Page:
This isn’t a case of being in the right place at the right time, but by creating the opportunity myself I was able to play a vital role in this extremely important whole school movement. Not only does this put info lit skills at the forefront of classroom teaching but it also does what we all aim for info lit in schools. The ability for me to teach the teachers and the teachers to teach it to the students. Being whole school gives it gravitas, gives it importance, gives it that consistency that it is being taught across the whole school in every lesson.
So being involved in school life in this way has this snowball effect. Not only have I been involved in these whole school movements but I have been able to make sure that the work the library is doing is measured in the same way that all the other departments are. We track students, like every other department. We use data nationally, locally and through our work to have an understanding of all our students. We specifically run intervention for students that need it. We look at impact on attainment and achievement. We aren’t just a department by name but by expectations too.
That’s why I am looking forward to being part of SLT, not only to help better myself but to make the library an even more effective place within the school. To keep us at the forefront of development and to make sure we are playing a role in impacting on students attainment and achievement across the whole of the school.
It’s been absolutely fantastic all the emails and messages I have been getting today from fellow librarians and other friends in the book world. I’ve known for a while about being on the School Library Associations Honour List for School Librarian of the Year but it’s been really difficult not to say anything!
It is a fantastic organisation whom I have had the pleasure of working with in the past, talking at conferences and writing things for and their award is such an important one to us as librarians. It puts us in the spot light and shows that the work we do has an impact in schools. It shows that we are not just there as a title, a box ticked, but that we are a fundamental part of the school community.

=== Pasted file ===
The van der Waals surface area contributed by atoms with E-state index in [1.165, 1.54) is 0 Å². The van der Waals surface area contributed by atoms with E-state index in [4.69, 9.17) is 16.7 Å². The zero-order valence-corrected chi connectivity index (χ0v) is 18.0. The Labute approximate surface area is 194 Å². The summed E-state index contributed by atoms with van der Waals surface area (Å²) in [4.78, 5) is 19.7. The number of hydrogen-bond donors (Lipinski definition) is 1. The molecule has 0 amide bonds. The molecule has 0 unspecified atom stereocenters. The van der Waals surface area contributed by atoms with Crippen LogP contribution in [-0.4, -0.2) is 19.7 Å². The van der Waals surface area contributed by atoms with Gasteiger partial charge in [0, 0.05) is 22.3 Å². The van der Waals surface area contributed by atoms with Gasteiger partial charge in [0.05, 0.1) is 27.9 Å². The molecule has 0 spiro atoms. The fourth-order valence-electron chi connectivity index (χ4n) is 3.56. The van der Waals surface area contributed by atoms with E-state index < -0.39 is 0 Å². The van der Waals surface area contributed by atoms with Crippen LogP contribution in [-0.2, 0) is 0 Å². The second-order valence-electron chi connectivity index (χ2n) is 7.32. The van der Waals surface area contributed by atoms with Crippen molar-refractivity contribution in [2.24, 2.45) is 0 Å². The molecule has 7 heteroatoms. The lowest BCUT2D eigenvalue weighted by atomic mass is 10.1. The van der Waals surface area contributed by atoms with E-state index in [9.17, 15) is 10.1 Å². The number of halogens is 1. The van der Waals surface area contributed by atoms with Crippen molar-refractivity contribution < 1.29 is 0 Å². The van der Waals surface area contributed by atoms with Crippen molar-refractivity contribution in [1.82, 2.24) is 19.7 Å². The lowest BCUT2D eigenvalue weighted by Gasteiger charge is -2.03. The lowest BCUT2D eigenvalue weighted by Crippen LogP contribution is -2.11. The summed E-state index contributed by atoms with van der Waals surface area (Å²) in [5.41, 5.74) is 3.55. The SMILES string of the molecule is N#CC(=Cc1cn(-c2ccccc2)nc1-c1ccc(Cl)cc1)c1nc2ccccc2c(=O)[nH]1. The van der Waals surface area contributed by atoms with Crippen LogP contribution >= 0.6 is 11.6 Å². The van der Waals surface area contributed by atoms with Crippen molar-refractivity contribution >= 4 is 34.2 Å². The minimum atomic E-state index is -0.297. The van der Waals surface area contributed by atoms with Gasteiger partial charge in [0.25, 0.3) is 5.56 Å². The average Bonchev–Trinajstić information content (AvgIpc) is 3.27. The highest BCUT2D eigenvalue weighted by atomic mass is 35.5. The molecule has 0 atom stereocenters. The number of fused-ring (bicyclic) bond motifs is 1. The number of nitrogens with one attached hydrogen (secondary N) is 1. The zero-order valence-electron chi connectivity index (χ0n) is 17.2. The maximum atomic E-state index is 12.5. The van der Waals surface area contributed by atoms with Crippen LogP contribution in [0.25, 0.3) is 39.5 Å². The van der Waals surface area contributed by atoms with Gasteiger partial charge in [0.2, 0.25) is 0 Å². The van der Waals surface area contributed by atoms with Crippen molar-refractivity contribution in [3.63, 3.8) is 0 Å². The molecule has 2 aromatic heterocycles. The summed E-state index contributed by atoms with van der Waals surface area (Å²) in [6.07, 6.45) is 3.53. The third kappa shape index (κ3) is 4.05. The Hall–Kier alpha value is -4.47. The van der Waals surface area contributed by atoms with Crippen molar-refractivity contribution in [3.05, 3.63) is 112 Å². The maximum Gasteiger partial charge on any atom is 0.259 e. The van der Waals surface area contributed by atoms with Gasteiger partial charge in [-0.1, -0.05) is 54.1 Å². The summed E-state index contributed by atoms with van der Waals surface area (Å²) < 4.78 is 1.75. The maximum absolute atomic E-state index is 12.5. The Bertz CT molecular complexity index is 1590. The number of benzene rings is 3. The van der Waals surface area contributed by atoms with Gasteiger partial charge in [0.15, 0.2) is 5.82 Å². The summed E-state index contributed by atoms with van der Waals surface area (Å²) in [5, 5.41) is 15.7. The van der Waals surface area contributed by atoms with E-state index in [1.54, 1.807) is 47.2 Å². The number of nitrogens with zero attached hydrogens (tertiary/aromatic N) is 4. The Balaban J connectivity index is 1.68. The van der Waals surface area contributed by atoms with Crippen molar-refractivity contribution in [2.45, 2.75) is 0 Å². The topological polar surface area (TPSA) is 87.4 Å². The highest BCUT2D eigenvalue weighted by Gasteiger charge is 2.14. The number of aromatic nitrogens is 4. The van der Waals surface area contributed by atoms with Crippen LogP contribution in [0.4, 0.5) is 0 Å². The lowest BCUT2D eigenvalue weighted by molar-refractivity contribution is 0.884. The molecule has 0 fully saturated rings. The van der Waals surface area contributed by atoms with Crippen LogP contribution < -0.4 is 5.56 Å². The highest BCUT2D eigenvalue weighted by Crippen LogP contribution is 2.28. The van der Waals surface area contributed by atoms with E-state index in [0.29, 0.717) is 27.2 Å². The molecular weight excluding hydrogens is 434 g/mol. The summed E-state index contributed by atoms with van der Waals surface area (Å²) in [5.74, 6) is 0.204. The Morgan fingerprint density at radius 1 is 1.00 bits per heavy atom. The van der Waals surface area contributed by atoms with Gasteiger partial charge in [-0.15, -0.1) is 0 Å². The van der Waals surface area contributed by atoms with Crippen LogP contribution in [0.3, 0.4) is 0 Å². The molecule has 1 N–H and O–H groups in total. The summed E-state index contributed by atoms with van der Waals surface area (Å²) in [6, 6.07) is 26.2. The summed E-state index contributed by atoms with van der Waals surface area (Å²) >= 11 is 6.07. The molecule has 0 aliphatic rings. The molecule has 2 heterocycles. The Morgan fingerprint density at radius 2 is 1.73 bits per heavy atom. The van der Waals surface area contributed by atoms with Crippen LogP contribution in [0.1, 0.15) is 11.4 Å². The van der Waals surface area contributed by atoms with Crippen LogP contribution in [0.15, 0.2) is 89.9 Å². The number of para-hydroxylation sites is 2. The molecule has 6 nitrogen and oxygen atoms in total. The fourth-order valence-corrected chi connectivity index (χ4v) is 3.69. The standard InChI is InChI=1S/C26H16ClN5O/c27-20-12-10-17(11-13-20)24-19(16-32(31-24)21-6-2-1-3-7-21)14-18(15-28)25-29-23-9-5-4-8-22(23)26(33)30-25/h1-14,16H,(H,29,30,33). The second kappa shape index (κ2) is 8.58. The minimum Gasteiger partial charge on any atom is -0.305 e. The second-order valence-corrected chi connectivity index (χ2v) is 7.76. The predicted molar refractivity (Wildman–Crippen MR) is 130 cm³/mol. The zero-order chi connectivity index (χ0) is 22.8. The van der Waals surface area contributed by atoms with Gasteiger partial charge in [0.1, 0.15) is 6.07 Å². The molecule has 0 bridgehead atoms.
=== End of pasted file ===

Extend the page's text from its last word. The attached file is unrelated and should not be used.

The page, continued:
It’s even more fantastic then to be nominated for and to make it to the Honours list itself. Something that I am very proud of!
One of the things that I’m always really keen to do in the summer holidays (the benefit of being full time) is refresh all the displays that we have in the library. To save time a lot of the displays are ones we will try and keep up for a whole year. For instance we have a large photo wall, which chronicles all the things that we have done with students over the previous year. This involves trips, author visits, competitions, clubs etc. It’s a great talking point for the students and we always to get as many embarrassing photos up as possible too (we sometimes call it the wall of shame for this reason). It’s also really a really good starting point when we are introducing someone to the library -(either a parent, a librarian from another school or anyone else coming to look around) because not only does it help me to remember all the things we do but it gives a great picture of the fun that our students have in our library.